Proof. Consider that an adversary has access to the Q-oracle such
that ωi (T1 ) ∈ {Query(πTi , ∗ )} and ωi (T2 ) ∈ {Query(πTi , ∗ )}. For any


protocol interaction Ii whose length is ≤ Pchal , based on the output m2 {(α , tr )} of the Q-oracle, α is guaranteed to be not
connected since α = h(T ID ) rr s tr where rr (hidden using
blind-factor) and tr are freshly generated random numbers and s
is updated after each successful run. By a similar argument, tr is
also not connected since tr is a freshly generated random number which cannot be solved without the knowledge of the factors
of n. As seen, TID is never sent during the communication and id
which is h(TID, ts ) is well enciphered in the messages which cannot
be obtained without the knowledge of rts, rr , tr , s and the factors
p, q thus providing tag anonymity and tag location privacy. By a
similar argument, RID is not sent during the communication and
h(RID) is well protected in μ and cannot be obtained without the
factors of g, h thereby providing reader anonymity and reader location privacy.
To avoid impersonation attack, in the backward channel, the
tag challenges the server with α , tr where α is computed using
the secret s, freshly generated tr and the received rr (hidden using blind-factor). The sever solves for α using CRT and the factors,
and if it can successfully identify the tag in the system then the
authenticity of the tag is proved. An adversary can neither compute a valid α nor solve α without the knowledge of s, rr , tr and
the factors p, q, g and h and thus cannot impersonate the tag. In
a similar fashion, an adversary cannot impersonate the server by
guessing m3 {(ACK)} without the knowledge of R. Using α that
the tag computed, it verifies m3 . If it is successful, the tag authenticates the server because only a valid entity with the knowledge
of p and q can solve α or its quadratic residue R whereas an ad-

S. Sundaresan et al. / Computer Networks 122 (2017) 70–82


Table 5
GNY Logic - security correctness proof.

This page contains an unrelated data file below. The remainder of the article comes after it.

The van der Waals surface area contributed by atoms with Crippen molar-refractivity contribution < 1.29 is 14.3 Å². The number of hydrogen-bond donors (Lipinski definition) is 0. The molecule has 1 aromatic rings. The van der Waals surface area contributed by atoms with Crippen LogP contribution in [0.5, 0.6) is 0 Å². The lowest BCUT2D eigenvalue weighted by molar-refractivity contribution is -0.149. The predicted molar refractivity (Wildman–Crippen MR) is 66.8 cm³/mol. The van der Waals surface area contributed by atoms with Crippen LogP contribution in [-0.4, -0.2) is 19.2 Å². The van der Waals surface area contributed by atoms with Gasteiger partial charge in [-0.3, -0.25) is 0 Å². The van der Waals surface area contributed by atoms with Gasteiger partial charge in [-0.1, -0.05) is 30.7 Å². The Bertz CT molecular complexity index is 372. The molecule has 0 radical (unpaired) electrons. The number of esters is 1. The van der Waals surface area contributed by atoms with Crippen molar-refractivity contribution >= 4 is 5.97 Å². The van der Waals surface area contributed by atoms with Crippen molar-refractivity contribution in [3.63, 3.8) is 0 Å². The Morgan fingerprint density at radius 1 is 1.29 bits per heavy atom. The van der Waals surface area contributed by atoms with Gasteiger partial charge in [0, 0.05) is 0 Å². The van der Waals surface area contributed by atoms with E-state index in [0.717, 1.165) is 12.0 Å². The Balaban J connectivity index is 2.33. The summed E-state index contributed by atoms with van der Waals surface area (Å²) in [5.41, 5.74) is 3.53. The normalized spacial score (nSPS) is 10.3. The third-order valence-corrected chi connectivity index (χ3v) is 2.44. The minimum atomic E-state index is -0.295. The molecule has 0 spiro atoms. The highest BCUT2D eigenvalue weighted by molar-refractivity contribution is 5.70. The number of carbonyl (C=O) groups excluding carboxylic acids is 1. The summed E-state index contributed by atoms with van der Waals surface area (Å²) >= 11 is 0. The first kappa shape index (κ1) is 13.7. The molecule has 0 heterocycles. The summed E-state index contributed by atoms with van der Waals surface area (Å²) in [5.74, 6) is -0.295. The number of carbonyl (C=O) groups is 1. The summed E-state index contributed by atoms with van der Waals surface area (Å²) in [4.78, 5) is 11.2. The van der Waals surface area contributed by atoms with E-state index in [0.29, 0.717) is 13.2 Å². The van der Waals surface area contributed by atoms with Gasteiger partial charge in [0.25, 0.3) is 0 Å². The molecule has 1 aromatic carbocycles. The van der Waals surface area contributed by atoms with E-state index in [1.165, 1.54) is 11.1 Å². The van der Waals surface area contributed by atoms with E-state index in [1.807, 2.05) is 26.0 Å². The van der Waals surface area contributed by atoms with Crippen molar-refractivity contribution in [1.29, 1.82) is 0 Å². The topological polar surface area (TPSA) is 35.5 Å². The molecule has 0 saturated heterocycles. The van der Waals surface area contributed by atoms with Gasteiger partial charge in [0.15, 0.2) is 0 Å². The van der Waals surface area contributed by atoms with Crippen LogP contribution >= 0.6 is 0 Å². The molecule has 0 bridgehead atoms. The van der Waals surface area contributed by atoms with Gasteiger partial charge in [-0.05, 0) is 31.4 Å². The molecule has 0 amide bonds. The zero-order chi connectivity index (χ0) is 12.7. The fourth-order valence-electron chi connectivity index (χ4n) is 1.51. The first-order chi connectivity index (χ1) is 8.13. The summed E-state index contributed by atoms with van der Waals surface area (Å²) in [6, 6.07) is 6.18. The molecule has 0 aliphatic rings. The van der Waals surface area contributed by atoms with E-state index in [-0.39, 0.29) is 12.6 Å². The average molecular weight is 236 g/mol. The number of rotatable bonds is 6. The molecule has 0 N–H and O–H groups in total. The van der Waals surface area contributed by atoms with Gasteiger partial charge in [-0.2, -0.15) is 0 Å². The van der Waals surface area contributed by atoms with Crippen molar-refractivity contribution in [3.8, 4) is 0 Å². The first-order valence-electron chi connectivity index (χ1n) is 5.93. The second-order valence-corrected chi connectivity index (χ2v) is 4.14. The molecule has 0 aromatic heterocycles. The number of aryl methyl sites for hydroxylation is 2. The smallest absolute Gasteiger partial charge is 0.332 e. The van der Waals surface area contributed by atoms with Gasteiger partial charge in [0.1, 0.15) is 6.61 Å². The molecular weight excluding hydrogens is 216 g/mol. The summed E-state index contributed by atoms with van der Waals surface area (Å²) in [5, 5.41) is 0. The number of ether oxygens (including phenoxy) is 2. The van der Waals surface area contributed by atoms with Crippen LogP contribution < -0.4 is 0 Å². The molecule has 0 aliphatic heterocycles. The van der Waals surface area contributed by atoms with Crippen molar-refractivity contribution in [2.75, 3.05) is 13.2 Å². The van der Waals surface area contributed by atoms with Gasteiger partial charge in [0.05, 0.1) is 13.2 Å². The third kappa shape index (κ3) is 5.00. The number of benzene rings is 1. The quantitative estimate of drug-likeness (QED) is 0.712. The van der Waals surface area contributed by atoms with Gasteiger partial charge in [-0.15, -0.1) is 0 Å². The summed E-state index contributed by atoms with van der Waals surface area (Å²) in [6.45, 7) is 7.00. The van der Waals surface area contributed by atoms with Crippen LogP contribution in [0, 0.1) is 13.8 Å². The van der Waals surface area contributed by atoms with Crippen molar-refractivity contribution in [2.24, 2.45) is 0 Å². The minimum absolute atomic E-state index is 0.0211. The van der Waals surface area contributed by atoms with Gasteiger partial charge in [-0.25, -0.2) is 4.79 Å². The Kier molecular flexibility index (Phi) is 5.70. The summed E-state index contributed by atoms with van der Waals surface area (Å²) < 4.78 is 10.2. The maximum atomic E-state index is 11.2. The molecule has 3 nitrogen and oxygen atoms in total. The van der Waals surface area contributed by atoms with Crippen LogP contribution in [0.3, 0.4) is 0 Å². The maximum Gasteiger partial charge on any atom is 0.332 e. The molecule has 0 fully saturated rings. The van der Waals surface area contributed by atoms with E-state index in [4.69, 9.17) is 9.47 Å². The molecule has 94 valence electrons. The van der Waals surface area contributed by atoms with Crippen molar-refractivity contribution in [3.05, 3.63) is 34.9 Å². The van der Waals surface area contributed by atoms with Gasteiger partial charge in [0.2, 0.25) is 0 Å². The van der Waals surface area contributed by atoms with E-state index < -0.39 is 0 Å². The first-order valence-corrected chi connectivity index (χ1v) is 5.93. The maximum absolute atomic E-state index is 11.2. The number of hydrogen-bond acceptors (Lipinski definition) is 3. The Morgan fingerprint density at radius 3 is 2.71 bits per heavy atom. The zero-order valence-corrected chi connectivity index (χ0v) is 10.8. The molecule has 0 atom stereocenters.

Proof notation

GNY postulate


T (id
rr )), (PRNG(id
rr )
rr )), (PRNG(id
rr )
T (id
T |≡ #(id PRNG(rts rr )), (PRNG(id rts ) rr )
T |≡ R |∼ #(id PRNG(rts rr ))
T |≡ R |∼ #(PRNG(id rts ) rr )
tr )4 mod n), ((tr )4 mod n)
R ((h(TID)
tr )4 mod n), ((tr )4 mod n)
R ((h(TID)
R |≡ #((h (T ID ) rr s tr )4 mod n ), ((tr )4 mod n) mod n
R |≡ T |∼ #((h (T ID ) rr s tr )4 mod n )
R |≡ T |∼ #((tr )4 mod n )
tr )4 mod n), ((tr )4 mod n), ((h(RID)
δ )4 mod m), (δ 4 mod m), ((rr2 )2 mod m )
S ((h(TID)
tr )4 mod n), ((tr )4 mod n), ((h(RID)
δ )4 mod m), (δ 4 mod m), ((rr2 )2 mod m )
S ((h(TID)
δ )4 mod m), (δ 4 mod m), ((rr2 )2 mod m )
S |≡ #((h (T ID ) rr s tr )4 mod n ), ((tr )4 mod n), ((h(RID)
S |≡ R |∼ #((h (T ID ) rr s tr )4 mod n )
S |≡ R |∼ #((tr )4 mod n )
S |≡ R |∼ #((h (RID ) rr δ )4 mod m )
S |≡ R |∼ #(δ 4 mod m )
S |≡ R |∼ #(rr2 )2 mod m
R) δ )
R (h(TID)
R) δ )
R (h(TID)
R |≡ #(h (T ID ) tr PRNG(α R ) δ ) h (μ )
R |≡ S |∼ #(h (T ID ) tr PRNG(α R ) δ ) h (μ )
h(μ)] )
h(μ)] )
h(μ)] )
T | ≡ #([ACK
T |≡ R |∼ #([ACK h (μ )] )

x, y, T1
V1, P1
V2, F1
A2, A4, A9, V3, I1, P2
A2, A4, A9, V3, I1, P2
α , tr , T 1
V6, P1
V7, F1
A2, A6, A12, V8, I1, P2
A6, V8, I1, P2
α , tr , μ , δ , rr , T 1
V11, P1
V12, F1
A2, A6, A12, V13, I1, J1, P2
A6, V13, I1, J1, P2
A2, A16, V13, I1, J1, P2
A16, V13, I1, J1, P2
A2, V13, I1, J1, P2
ACK , T1
V19, P1
V20, F1
A6, A16, V21, I1, P2
V23, P1
V24, F1
A6, V25, I1, J1, P2

versary cannot do so. By a similar argument, the reader cannot be
impersonated to either the tag or the server and is protected by rts,
rr , μ which cannot be solved without the knowledge of the factors
p, q, g, h. Hence, the protocol is resistent to tag, reader and server
impersonation attacks. Therefore, with the Q-oracle, the advantage
of the adversary is negligible as the adversary does not learn any
useful information. Hence the protocol is Existential-UNT-Q.
Now, consider that the adversary has access to QS-Oracle
such that ωi (T1 ) ∈ {Query(πTi , ∗ ), Send (πTi , m12 )} and ωi (T2 )

∈ {Query(πTi , ∗ ), Send (πTi , m22 )} where m2



{(α , tr )}. The ad-

versary on sending m2 as a response to the reader, receives
m3 {(ACK)}. The adversary cannot obtain anything from ACK since
it requires the knowledge of R which is infeasible to calculate
without the knowledge of the factors of n. Hence the adversary
is not presented with any additional advantage. Thus the protocol is Existential-UNT-QS. Finally, consider the adversary
having access to QSE-Oracle such that ωi (T1 ) ∈ {Query(πTi , ∗ ),

Send (πTi , m2 ), Execute(πTi , πR )} and ωi (T2 ) ∈ {Query(πTi , ∗ ),




Send (πTi , m2 ), Execute(πTi , πR )}. The use of random numbers tr



and rr and the computational infeasibility property provided by
quadratic residue, guarantee that the messages are unique each
time and by eavesdropping on multiple instances of the protocol